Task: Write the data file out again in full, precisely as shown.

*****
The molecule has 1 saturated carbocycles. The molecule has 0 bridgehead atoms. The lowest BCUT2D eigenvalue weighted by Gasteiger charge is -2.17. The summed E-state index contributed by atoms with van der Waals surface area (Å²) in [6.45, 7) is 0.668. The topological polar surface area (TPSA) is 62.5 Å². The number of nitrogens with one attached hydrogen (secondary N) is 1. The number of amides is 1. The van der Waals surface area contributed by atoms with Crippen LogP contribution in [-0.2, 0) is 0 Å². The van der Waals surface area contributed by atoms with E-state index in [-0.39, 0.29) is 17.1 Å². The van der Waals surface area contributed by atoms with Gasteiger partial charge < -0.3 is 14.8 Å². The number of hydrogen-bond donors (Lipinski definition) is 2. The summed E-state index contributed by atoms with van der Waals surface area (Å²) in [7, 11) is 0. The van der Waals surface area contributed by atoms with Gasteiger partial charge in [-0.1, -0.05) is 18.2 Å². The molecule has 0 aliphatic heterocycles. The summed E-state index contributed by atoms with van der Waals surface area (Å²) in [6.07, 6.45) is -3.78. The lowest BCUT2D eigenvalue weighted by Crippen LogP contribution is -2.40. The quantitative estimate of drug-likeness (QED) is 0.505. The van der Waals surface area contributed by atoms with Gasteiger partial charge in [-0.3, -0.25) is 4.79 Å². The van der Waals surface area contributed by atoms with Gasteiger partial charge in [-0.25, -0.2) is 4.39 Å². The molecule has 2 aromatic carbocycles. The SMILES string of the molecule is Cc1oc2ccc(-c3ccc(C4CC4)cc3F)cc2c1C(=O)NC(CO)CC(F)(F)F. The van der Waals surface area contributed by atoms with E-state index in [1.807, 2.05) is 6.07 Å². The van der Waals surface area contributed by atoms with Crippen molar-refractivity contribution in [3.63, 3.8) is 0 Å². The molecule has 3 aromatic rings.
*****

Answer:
The molecule has 1 saturated carbocycles. The molecule has 0 bridgehead atoms. The lowest BCUT2D eigenvalue weighted by Gasteiger charge is -2.17. The summed E-state index contributed by atoms with van der Waals surface area (Å²) in [6.45, 7) is 0.668. The topological polar surface area (TPSA) is 62.5 Å². The number of nitrogens with one attached hydrogen (secondary N) is 1. The number of amides is 1. The van der Waals surface area contributed by atoms with Crippen LogP contribution in [-0.2, 0) is 0 Å². The van der Waals surface area contributed by atoms with E-state index in [-0.39, 0.29) is 17.1 Å². The van der Waals surface area contributed by atoms with Gasteiger partial charge < -0.3 is 14.8 Å². The number of hydrogen-bond donors (Lipinski definition) is 2. The summed E-state index contributed by atoms with van der Waals surface area (Å²) in [7, 11) is 0. The van der Waals surface area contributed by atoms with Gasteiger partial charge in [-0.1, -0.05) is 18.2 Å². The molecule has 0 aliphatic heterocycles. The summed E-state index contributed by atoms with van der Waals surface area (Å²) in [6.07, 6.45) is -3.78. The lowest BCUT2D eigenvalue weighted by Crippen LogP contribution is -2.40. The quantitative estimate of drug-likeness (QED) is 0.505. The van der Waals surface area contributed by atoms with Gasteiger partial charge in [-0.3, -0.25) is 4.79 Å². The van der Waals surface area contributed by atoms with Gasteiger partial charge in [-0.25, -0.2) is 4.39 Å². The molecule has 2 aromatic carbocycles. The SMILES string of the molecule is Cc1oc2ccc(-c3ccc(C4CC4)cc3F)cc2c1C(=O)NC(CO)CC(F)(F)F. The van der Waals surface area contributed by atoms with E-state index in [1.807, 2.05) is 6.07 Å². The van der Waals surface area contributed by atoms with Crippen molar-refractivity contribution in [3.63, 3.8) is 0 Å². The molecule has 3 aromatic rings.